2005 dec 18
It is easy to forget when it is cold that the world - the wild world - carries on. There may be snow and ice on the ground but the never ending hunt for food continues in the hedges and fields, along the riverbanks and in the River Ancholme itself.
A short ride out on my trusty bike found me walking along one of the becks that empty into the River Ancholme - bringing the water from springs on the Lincolnshire Wolds to brighten the turbid, nutrient rich waters of the Ancholme.
The water level was low, revealing much of the bank and what little water remained had a thin layer of ice - crazed with the growth of foot long needle sharp crystals of ice. Here and there you could make out the outline of a leaf through the ice that had fallen onto the beck bed.
Along the centre of the ice ran a straight track - about a metre wide - with neat edges where ice sheets and blocks stood at odd angles, clearly pushed about and up by the passage of a motor boat. Quite what a boat would be doing pushing along through the ice down this shallow and forgotten stream at this time of year is a mystery.
Stepping on the frozen grass, each step crunches as the frosted blades yield - then a louder crunch. Looking down I see a mussel shell - more than 10cm long. And another. All open. Some broken at one end. So it goes the whole way down the dyke to the River Ancholme. I wonder what the Belgians would do with these freshwater mussels: what beer would they add to the sauce? Would it be safe to eat them? Most likely not with the run off from the fields. Nevertheless, some animal has clearly had a meal or two.
Standing at the bridge the only sound is of distant traffic drifting through the still air above the River - the constant hiss of wheels bypassing Brigg on the motorway.
Then comes a call high over a distant frozen field, as an oystercatcher wheels, rises and falls - finally settling further downstream.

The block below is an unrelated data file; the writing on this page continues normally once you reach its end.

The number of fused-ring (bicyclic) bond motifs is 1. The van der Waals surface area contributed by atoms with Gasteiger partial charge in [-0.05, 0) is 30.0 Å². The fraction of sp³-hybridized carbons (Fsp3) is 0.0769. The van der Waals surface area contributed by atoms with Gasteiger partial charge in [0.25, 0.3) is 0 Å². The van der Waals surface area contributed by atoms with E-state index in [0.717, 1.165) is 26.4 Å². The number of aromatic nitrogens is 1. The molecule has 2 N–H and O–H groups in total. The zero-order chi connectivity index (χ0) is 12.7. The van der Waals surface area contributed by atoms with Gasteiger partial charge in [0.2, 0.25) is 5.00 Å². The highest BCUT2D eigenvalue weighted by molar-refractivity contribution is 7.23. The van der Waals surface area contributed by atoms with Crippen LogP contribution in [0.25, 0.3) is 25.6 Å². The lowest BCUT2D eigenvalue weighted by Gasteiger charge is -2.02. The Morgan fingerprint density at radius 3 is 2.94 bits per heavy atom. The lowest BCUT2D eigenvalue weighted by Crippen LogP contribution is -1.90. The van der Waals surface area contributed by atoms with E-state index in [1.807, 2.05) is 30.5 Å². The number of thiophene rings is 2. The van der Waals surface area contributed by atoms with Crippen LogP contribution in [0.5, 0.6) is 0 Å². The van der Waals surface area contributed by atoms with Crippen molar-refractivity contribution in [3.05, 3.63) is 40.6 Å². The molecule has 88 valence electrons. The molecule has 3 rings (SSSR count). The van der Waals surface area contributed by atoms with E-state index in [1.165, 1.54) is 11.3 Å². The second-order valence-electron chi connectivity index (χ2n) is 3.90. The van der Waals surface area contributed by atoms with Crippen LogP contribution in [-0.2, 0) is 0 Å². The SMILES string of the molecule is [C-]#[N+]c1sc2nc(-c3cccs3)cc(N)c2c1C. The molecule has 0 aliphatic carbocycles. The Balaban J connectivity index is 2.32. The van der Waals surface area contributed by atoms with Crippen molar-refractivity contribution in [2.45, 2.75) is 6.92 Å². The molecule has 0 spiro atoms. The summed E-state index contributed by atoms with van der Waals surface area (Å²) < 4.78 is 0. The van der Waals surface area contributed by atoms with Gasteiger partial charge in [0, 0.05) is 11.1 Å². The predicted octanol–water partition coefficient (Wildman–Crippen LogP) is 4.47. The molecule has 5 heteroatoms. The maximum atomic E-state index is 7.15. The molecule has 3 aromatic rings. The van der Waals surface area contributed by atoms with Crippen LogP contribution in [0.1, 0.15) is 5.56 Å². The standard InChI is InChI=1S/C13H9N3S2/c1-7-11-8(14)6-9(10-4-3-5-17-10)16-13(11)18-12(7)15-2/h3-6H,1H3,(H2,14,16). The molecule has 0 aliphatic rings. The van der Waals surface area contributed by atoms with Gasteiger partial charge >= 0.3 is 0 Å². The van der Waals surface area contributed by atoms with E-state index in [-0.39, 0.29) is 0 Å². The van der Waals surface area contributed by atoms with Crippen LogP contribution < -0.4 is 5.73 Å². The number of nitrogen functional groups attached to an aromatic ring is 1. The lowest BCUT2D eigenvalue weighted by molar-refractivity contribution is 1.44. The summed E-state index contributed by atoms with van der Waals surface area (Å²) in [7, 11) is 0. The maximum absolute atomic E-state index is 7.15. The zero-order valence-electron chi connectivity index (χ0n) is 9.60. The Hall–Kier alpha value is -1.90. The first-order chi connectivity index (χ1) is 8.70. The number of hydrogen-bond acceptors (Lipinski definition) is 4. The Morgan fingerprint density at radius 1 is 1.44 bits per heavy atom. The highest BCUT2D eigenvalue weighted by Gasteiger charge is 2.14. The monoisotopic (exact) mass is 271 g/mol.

Floating moodily in a tiny patch of clearwater at a point where the current of the beck wells into the Ancholme, drifts a group of swans. One is separated from the group and battles through the ice. Pushing hard with his chest, rising up on top - the ice giving way with a metallic crack. Down into the water and once again struggling on through the ice.
Suddenly, a sharp splash. Then another. And a third.
Trying to see what is causing the disturbance is difficult as the splashes burst out randomly in the clearwater. Then a glimpse of a darting brown shape. Then silence - as the ripples die down.
A head pops out of the water, and ducks down quickly. Near the edge of the ice a tiny body bobs up and sits on top of the water. Its beady eye looking straight at me - then dives - feet paddling, body squirming under the ice, around and down then back to the surface. This time bolder.
Two, three, four birds appear and disappear - each time in a different place. The winter, icy River Ancholme is good fishing for the little grebes - as they set the surface boiling in their quest for food. For them the cold waters of the Ancholme are teeming with sluggish fish - ripe for eating.
I walk back to my lunch - and leave them to return to theirs.
Thought ..."First they ignore you, then they laugh at you, then they fight you, then you win" - Mahatma Gandhi